Atlanta has talent—it just needs to show up on Sundays. This is a team which can very likely hammer the rest of its division and look far better than they have in the last two years in short order.

(Photo by Scott Cunningham/Getty Images)
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As we head towards the 2015 NFL draft, OTAs and then training camp, teams are already well on their way to forming the basis for their 2015 campaigns. For some-like the Super Bowl Champion New England Patriots or the runner-up Seattle Seahawks-it's a matter of reloading.

For teams who are lower on the food chain, there is usually a lot more work to do, but it's not beyond the realm of possibility that these teams are able to get back on track quickly. The Kansas City Chiefs,Indianapolis Colts and Detroit Lions are just a few of the teams who, after a bad season, were able to get their act in gear and improve.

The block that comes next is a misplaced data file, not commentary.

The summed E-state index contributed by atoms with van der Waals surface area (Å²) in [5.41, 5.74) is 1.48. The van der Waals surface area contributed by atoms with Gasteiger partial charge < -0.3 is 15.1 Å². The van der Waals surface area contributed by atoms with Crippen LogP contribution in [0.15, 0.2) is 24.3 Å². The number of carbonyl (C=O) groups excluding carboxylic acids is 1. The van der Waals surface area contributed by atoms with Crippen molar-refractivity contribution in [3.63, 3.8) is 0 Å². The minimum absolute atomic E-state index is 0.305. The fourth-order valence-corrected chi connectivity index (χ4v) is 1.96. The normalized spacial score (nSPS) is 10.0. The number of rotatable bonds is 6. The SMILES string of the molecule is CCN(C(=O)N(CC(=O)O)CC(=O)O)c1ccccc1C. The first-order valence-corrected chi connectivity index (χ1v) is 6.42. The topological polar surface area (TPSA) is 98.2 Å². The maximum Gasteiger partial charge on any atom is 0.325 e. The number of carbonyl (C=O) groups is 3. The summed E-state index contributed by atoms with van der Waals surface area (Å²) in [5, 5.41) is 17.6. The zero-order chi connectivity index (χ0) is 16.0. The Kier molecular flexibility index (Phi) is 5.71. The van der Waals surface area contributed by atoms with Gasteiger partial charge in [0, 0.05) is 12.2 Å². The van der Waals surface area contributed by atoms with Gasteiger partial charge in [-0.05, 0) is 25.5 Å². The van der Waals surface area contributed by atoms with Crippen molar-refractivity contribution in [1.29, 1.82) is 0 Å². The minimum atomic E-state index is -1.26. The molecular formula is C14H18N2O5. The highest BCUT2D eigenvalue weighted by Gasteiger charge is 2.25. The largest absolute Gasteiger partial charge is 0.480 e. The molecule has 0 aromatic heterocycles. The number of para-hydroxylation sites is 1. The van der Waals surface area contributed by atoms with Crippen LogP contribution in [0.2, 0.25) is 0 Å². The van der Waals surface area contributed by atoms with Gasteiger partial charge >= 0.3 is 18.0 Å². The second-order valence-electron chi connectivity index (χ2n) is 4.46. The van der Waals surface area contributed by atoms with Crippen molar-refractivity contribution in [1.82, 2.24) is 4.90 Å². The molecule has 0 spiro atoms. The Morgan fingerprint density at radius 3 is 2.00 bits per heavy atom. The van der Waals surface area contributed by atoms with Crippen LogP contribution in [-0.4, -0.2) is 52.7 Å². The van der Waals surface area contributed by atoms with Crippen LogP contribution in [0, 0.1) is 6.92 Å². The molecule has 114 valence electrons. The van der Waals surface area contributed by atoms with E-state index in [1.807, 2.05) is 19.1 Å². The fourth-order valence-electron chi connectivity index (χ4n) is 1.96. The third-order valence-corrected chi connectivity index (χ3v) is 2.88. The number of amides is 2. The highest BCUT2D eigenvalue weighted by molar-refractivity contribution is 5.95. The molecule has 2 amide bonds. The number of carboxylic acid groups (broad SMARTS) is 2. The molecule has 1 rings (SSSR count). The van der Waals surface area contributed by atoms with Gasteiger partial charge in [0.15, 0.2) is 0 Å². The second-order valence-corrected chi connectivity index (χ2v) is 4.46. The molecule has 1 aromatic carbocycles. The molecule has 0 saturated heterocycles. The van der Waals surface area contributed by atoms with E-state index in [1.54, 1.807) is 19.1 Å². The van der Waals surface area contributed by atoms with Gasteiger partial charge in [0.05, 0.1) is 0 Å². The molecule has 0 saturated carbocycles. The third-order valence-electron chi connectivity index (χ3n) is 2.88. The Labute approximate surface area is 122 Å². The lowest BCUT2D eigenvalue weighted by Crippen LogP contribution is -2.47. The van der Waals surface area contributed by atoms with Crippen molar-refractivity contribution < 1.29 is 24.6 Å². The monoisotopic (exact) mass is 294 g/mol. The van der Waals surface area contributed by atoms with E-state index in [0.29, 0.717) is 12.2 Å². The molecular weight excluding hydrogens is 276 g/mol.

That's not to say it's easy-clearly it isn't as Cleveland Browns, Jacksonville Jaguars and Buffalo Billsfans can attest to. And it can all fall apart quickly as well, something Tampa Bay Buccaneers and New York Jets fans can tell you about.

This year's offseason has seen some strong moves by many of the teams at the bottom of last year's barrel and there are a few who appear to be well on their way to a competitive season. Do we believe what we see though?

Meanwhile some teams didn't do much of anything. That doesn't necessarily spell doom though because occasionally the moves you don't make are the best ones.

So which of the sub-.500 teams do we see turning things around this season and which ones will fall short?

All the rosters and depth charts used for this piece were from OurLads.com and the free agency notes were per NFL.com.